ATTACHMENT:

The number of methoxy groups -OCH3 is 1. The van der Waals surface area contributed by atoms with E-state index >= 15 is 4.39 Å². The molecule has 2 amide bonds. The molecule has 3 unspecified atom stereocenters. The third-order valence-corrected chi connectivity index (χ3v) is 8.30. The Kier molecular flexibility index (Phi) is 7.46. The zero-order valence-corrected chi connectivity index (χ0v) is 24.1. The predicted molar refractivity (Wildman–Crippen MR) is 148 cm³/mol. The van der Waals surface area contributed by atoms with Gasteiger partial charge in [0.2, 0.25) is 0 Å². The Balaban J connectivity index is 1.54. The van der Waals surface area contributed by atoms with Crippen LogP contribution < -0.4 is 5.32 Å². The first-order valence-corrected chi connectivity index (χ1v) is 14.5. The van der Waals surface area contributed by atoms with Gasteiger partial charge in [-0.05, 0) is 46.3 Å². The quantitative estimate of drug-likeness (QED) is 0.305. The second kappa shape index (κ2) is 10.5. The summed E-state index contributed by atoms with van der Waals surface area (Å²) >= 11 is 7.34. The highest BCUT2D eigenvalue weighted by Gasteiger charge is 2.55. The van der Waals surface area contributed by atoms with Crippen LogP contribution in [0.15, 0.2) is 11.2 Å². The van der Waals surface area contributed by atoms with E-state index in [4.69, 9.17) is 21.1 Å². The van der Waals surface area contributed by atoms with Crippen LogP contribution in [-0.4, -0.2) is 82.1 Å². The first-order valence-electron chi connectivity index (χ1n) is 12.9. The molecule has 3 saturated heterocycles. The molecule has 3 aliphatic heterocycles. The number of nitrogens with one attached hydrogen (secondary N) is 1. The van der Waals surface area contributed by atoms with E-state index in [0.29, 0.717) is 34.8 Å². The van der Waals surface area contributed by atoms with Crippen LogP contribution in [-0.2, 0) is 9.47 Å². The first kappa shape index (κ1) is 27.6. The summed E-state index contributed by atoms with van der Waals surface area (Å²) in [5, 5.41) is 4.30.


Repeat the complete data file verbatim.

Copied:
The number of methoxy groups -OCH3 is 1. The van der Waals surface area contributed by atoms with E-state index >= 15 is 4.39 Å². The molecule has 2 amide bonds. The molecule has 3 unspecified atom stereocenters. The third-order valence-corrected chi connectivity index (χ3v) is 8.30. The Kier molecular flexibility index (Phi) is 7.46. The zero-order valence-corrected chi connectivity index (χ0v) is 24.1. The predicted molar refractivity (Wildman–Crippen MR) is 148 cm³/mol. The van der Waals surface area contributed by atoms with Gasteiger partial charge in [0.2, 0.25) is 0 Å². The Balaban J connectivity index is 1.54. The van der Waals surface area contributed by atoms with Crippen LogP contribution < -0.4 is 5.32 Å². The first-order valence-corrected chi connectivity index (χ1v) is 14.5. The van der Waals surface area contributed by atoms with Gasteiger partial charge in [-0.05, 0) is 46.3 Å². The quantitative estimate of drug-likeness (QED) is 0.305. The second kappa shape index (κ2) is 10.5. The summed E-state index contributed by atoms with van der Waals surface area (Å²) >= 11 is 7.34. The highest BCUT2D eigenvalue weighted by Gasteiger charge is 2.55. The van der Waals surface area contributed by atoms with Crippen LogP contribution in [0.15, 0.2) is 11.2 Å². The van der Waals surface area contributed by atoms with E-state index in [4.69, 9.17) is 21.1 Å². The van der Waals surface area contributed by atoms with Crippen LogP contribution in [-0.4, -0.2) is 82.1 Å². The first-order valence-electron chi connectivity index (χ1n) is 12.9. The molecule has 3 saturated heterocycles. The molecule has 3 aliphatic heterocycles. The number of nitrogens with one attached hydrogen (secondary N) is 1. The van der Waals surface area contributed by atoms with E-state index in [0.29, 0.717) is 34.8 Å². The van der Waals surface area contributed by atoms with Crippen LogP contribution in [-0.2, 0) is 9.47 Å². The first kappa shape index (κ1) is 27.6. The summed E-state index contributed by atoms with van der Waals surface area (Å²) in [5, 5.41) is 4.30.